“I deserve it.”
“Why shouldn’t I reward myself?”
“I can finally afford it.”
These are all things we say to ourselves after that long-awaited bump in pay comes through. While we were waiting, we watched our friends do the things we longed to do: buy a new car, dine at expensive restaurants, wear the latest fashions.
“Now it’s my turn” can be an expensive phrase to utter, and it’s a sure sign of lifestyle creep.
Lifestyle creep, explained
Lifestyle creep is the gradual increase in your spending as your income increases. And it’s insidious. It’s called creep for a reason; it creeps up on you quietly, and before you know it, it has ahold of you. It’s stealthy. Sneaky.
You work hard for your money. You probably have personal income targets or goals you long to reach, so you can do and have the things you want. So, it’s natural to want to spend the additional money in your wallet after you get that well-deserved raise.
Sure, there’s nothing wrong with going out for a nice dinner to celebrate after the boss has told you about the bigger paycheck you’re going to be getting. But does that need to be followed up with a trip to the car dealership to buy that flashy new sports car you’ve been eyeing? Or a trip to your favorite store to get yourself new clothes with the designer label you’ve always pictured yourself wearing?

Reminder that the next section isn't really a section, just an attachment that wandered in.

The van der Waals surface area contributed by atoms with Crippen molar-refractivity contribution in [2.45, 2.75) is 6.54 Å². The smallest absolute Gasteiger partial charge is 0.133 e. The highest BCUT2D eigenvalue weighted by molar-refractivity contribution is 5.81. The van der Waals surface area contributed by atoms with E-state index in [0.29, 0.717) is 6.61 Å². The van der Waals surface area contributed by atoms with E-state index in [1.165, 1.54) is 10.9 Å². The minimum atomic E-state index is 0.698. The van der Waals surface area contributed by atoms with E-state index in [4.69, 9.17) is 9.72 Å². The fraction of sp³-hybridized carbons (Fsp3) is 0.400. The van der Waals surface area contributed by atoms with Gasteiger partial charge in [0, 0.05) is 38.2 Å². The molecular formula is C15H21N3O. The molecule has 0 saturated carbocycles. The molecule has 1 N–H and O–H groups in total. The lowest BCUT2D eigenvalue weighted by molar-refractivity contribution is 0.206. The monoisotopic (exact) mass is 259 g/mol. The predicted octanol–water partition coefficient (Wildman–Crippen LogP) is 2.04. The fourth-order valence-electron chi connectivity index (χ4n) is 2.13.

If you find yourself yearning for more goods and services because you now have more money to spend, then lifestyle creep has you in its clutches. The good news is that you can free yourself from its grip, or if it hasn’t gotten ahold of you yet, you can avoid it.
How to avoid lifestyle creep
Before you pull your wallet out to make that purchase, let’s look at how you can avoid lifestyle creep and make better decisions about your spending. Here are five tips.
1. Create a budget & stick to it
A budget is the only way to understand and change how you spend your money. It is the blueprint of the future for your financial journey. Making and keeping a budget is the number one way to ensure that your spending stays in check while your income grows.
Many people think of a budget as restrictive and as something that limits their fun. But that doesn’t have to be the case. When you create your budget, you’ll want to make sure all of the necessities are in there, like rent/mortgage, utilities, and installment payments like student loans.
But that doesn’t mean you can’t have future goals in there, like that new car. It does mean that you’re not going to run out and buy it today. You’re going to put money aside each month until you can afford it, after you pay down your debts. Budgeting for it will eliminate impulse buys, which are a major contributor to lifestyle creep.
[ Related read: 26 personal budgeting tips, from A to Z ]
2. Pay yourself first
As your income and spending increase, the line of people with their hands out gets longer and the balance in your bank account gets smaller. The smart money move is to put yourself at the head of the line.
You should always pay yourself first. Take a pre-determined percentage of your paycheck and deposit it into an account that you won’t touch unless it’s an emergency. And by emergency, it doesn’t mean that the flat-screen TV you’ve wanted for months is now on sale. It means that it’s there if your transmission needs to be replaced or your air conditioning unit can’t be fixed. It’s not a “put-and-take” account; it’s a “put-and-leave” account.